In a year which has seen death metal acts breathe new life into the genre, one or two are always going to miss the mark. For most, the newest offering from California’s Abysmal Dawn will undoubtedly fall into this category. By no means a riff by numbers effort, Obsolescence just does not have the requisite charm or surprise to make it anything other than a pedestrian effort, left to stand and watch the more advanced of their peers sprout wings and take flight.
Prepare for butthurt. This album is boring — tech death riffs that never really extend too high up the fretboard, drums that switch from blastbeat to a slow stomp and there could very well be no bass on this record, such is the lack of its presence. ‘One Percent Incomplete’, ‘Inanimate’ and ‘By My Demons’ are just three of the tracks that could be pulled out of this album and nary a soul would notice. While a lot of time was probably put it into crafting these songs, there is no substance here. Where is the creativity and songwriting that has bands like Disentomb and Hadal Maw creating memorable death metal?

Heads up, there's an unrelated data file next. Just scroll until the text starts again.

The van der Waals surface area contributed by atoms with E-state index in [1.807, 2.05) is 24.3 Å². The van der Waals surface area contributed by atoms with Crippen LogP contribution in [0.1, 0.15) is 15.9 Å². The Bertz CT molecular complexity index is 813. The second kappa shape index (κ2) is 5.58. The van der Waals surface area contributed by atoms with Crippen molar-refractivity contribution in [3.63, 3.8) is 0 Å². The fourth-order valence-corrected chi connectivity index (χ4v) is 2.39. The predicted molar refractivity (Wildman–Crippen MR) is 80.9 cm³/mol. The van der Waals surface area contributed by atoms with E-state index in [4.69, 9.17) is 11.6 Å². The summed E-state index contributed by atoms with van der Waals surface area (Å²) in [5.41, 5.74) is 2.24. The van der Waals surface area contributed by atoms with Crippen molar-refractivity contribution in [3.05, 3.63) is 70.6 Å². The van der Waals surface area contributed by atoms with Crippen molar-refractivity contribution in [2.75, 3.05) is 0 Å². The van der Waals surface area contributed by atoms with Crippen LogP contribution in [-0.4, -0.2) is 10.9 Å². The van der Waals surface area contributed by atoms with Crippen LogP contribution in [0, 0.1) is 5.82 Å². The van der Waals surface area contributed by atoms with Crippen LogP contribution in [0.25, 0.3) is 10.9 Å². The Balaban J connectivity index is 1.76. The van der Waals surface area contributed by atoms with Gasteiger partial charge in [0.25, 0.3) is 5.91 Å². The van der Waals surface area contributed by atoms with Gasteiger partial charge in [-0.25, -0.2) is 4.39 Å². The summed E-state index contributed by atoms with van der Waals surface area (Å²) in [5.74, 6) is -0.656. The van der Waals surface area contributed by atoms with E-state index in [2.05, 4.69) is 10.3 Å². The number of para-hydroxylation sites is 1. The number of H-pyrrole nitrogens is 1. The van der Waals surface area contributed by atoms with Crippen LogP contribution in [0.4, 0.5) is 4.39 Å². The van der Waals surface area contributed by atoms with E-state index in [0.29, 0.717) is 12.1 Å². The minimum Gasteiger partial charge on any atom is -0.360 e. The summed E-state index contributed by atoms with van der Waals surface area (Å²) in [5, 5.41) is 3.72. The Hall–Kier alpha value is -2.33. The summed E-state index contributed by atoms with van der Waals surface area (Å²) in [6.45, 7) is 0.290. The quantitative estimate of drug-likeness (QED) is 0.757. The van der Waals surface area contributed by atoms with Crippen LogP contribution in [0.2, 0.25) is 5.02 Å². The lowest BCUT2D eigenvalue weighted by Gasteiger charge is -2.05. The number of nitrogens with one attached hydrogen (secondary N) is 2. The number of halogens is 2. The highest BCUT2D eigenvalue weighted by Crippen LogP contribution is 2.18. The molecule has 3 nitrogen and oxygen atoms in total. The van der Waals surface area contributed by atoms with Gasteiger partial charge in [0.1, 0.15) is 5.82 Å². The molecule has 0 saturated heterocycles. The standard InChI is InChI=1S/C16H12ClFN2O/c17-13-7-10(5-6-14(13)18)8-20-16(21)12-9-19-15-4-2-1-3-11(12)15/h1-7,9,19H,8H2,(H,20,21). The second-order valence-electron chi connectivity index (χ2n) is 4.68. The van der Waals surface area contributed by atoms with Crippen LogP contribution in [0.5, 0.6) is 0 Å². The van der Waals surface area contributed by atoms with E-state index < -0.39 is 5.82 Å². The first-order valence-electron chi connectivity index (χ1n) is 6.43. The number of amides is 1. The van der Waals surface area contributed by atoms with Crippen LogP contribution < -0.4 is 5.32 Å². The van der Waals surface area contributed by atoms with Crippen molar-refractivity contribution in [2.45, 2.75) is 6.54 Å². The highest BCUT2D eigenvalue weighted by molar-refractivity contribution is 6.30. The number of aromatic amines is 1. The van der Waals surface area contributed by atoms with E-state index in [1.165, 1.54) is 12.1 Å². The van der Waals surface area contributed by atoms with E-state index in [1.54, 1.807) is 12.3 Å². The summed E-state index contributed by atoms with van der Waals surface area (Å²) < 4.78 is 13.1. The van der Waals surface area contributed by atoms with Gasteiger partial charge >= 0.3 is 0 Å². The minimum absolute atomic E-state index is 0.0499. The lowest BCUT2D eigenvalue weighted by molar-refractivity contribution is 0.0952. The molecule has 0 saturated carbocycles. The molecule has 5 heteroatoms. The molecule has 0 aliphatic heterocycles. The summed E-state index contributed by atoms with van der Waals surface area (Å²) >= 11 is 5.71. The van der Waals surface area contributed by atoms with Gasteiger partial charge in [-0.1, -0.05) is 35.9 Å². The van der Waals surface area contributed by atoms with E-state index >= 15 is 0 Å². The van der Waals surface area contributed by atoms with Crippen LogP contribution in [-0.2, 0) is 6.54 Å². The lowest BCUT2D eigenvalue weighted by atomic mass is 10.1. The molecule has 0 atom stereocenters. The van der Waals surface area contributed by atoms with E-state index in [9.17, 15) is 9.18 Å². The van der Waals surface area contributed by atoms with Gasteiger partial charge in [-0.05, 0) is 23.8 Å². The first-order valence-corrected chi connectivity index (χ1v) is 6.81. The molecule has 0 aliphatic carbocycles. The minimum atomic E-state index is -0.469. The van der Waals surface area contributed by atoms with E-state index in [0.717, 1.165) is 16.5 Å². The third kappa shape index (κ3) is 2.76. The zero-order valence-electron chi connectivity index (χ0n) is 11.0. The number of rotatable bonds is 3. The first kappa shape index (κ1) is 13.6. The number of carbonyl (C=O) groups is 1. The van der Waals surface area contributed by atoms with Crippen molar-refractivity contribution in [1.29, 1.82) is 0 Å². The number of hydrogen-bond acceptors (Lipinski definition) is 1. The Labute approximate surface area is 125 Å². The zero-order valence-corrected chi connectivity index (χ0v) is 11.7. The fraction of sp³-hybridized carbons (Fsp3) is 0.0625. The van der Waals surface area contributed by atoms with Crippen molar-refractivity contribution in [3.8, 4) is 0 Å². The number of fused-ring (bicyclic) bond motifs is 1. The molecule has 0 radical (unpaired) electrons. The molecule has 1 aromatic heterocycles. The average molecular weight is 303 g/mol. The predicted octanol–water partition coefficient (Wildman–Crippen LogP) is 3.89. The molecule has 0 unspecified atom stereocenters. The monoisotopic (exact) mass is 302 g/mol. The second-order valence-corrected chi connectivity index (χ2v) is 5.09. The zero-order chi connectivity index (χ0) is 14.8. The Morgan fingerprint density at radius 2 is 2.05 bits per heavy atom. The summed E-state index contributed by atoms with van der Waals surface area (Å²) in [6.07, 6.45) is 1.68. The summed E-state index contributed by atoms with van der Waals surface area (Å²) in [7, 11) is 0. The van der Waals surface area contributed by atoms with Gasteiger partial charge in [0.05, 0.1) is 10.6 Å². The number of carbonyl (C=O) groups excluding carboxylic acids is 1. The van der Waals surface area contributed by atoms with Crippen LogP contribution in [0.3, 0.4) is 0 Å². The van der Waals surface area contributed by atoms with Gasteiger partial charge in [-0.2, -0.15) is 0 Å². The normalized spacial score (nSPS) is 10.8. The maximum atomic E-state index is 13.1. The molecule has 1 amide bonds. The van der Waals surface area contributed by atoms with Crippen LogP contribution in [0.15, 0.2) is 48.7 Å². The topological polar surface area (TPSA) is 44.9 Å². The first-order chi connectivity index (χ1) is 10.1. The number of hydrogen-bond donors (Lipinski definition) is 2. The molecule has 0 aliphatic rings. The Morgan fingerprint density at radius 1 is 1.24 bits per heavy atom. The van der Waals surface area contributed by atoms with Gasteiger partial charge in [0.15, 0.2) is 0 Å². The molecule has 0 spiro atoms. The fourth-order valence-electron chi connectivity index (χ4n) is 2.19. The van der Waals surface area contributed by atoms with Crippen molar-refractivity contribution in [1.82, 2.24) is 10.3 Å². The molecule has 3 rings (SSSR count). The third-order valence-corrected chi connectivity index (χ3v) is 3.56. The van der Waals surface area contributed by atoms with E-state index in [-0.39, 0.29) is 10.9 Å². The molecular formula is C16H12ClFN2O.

It takes the album 80% of its run time to get to the only two tracks worthy of any extended description. Preceding that the listener is subjected to banal mid tempo death metal, with an occasional flourish of intricate guitar work to perpetuate the realization that the band definitely have talent – talent which desperately tries to claw its way out of the lackluster mire. ‘The Inevitable Return Of Darkness’ manages to squeeze in some tasteful lead guitar, more than a couple of riffs worth windmilling to and an exemplary and out of place harmonizing guitar outro. A far cry from all before it. The album closer also has a redeeming quality, though by this point it has indeed been left a touch too late for complete redemption. The melodeath vibe that keeps ‘Night’s Blood’ interesting could have been utilized to turn several bland tracks on Obsolescence into something more palatable but alas, it was not to be.
This is a tired, waning effort that is not recommended for multiple listens, it will just irk the listener that there is promise that never delivers. The album does sound great though. The vocals are clear, not overpowering and the general production of the instruments is sharp without being polished and never too distorted to make out the riff. If only there was just a bit more going on. Solid production and one or two great tracks does not a classic make however. Abysmal Dawn may not quite be obsolete but it is going to take a far superior record to really get them back among their peers.
Abysmal Dawn’s Obsolescence gets…